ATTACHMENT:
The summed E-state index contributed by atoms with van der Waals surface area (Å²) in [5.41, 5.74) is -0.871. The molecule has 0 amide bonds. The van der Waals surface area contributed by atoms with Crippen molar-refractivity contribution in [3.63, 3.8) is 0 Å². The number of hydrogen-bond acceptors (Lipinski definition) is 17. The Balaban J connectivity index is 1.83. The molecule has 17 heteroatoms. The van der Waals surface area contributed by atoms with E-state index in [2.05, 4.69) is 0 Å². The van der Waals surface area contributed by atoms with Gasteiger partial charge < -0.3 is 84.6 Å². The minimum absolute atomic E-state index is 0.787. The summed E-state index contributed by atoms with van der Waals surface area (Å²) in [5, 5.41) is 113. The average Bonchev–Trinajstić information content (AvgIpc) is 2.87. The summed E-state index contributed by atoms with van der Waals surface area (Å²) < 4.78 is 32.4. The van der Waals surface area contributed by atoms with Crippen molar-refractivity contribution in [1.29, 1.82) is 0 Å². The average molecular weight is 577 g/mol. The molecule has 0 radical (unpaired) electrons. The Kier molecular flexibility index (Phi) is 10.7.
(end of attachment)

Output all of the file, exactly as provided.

The summed E-state index contributed by atoms with van der Waals surface area (Å²) in [5.41, 5.74) is -0.871. The molecule has 0 amide bonds. The van der Waals surface area contributed by atoms with Crippen molar-refractivity contribution in [3.63, 3.8) is 0 Å². The number of hydrogen-bond acceptors (Lipinski definition) is 17. The Balaban J connectivity index is 1.83. The molecule has 17 heteroatoms. The van der Waals surface area contributed by atoms with E-state index in [2.05, 4.69) is 0 Å². The van der Waals surface area contributed by atoms with Gasteiger partial charge < -0.3 is 84.6 Å². The minimum absolute atomic E-state index is 0.787. The summed E-state index contributed by atoms with van der Waals surface area (Å²) in [5, 5.41) is 113. The average Bonchev–Trinajstić information content (AvgIpc) is 2.87. The summed E-state index contributed by atoms with van der Waals surface area (Å²) < 4.78 is 32.4. The van der Waals surface area contributed by atoms with Crippen molar-refractivity contribution in [1.29, 1.82) is 0 Å². The average molecular weight is 577 g/mol. The molecule has 0 radical (unpaired) electrons. The Kier molecular flexibility index (Phi) is 10.7.